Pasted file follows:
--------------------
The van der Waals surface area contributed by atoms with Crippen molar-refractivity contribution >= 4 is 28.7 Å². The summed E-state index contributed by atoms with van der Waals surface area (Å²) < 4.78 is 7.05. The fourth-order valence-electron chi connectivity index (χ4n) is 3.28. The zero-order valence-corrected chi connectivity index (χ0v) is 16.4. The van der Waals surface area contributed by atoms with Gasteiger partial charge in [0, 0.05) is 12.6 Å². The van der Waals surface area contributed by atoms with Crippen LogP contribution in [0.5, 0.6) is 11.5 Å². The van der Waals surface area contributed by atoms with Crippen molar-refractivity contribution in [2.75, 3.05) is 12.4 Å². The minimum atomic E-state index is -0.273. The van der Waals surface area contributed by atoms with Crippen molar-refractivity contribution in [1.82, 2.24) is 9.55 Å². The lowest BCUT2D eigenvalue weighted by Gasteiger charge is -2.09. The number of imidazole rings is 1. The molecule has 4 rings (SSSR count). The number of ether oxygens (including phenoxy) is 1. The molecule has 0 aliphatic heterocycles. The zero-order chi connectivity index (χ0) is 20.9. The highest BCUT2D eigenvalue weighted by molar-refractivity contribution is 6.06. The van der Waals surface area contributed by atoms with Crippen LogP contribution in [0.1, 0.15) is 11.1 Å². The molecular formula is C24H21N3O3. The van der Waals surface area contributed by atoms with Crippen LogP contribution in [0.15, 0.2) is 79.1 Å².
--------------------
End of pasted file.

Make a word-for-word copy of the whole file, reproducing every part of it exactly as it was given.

The van der Waals surface area contributed by atoms with Crippen molar-refractivity contribution >= 4 is 28.7 Å². The summed E-state index contributed by atoms with van der Waals surface area (Å²) < 4.78 is 7.05. The fourth-order valence-electron chi connectivity index (χ4n) is 3.28. The zero-order valence-corrected chi connectivity index (χ0v) is 16.4. The van der Waals surface area contributed by atoms with Gasteiger partial charge in [0, 0.05) is 12.6 Å². The van der Waals surface area contributed by atoms with Crippen LogP contribution in [0.5, 0.6) is 11.5 Å². The van der Waals surface area contributed by atoms with Crippen molar-refractivity contribution in [2.75, 3.05) is 12.4 Å². The minimum atomic E-state index is -0.273. The van der Waals surface area contributed by atoms with Crippen molar-refractivity contribution in [1.82, 2.24) is 9.55 Å². The lowest BCUT2D eigenvalue weighted by Gasteiger charge is -2.09. The number of imidazole rings is 1. The molecule has 4 rings (SSSR count). The number of ether oxygens (including phenoxy) is 1. The molecule has 0 aliphatic heterocycles. The zero-order chi connectivity index (χ0) is 20.9. The highest BCUT2D eigenvalue weighted by molar-refractivity contribution is 6.06. The van der Waals surface area contributed by atoms with Crippen LogP contribution in [0.1, 0.15) is 11.1 Å². The molecular formula is C24H21N3O3. The van der Waals surface area contributed by atoms with Crippen LogP contribution in [0.15, 0.2) is 79.1 Å².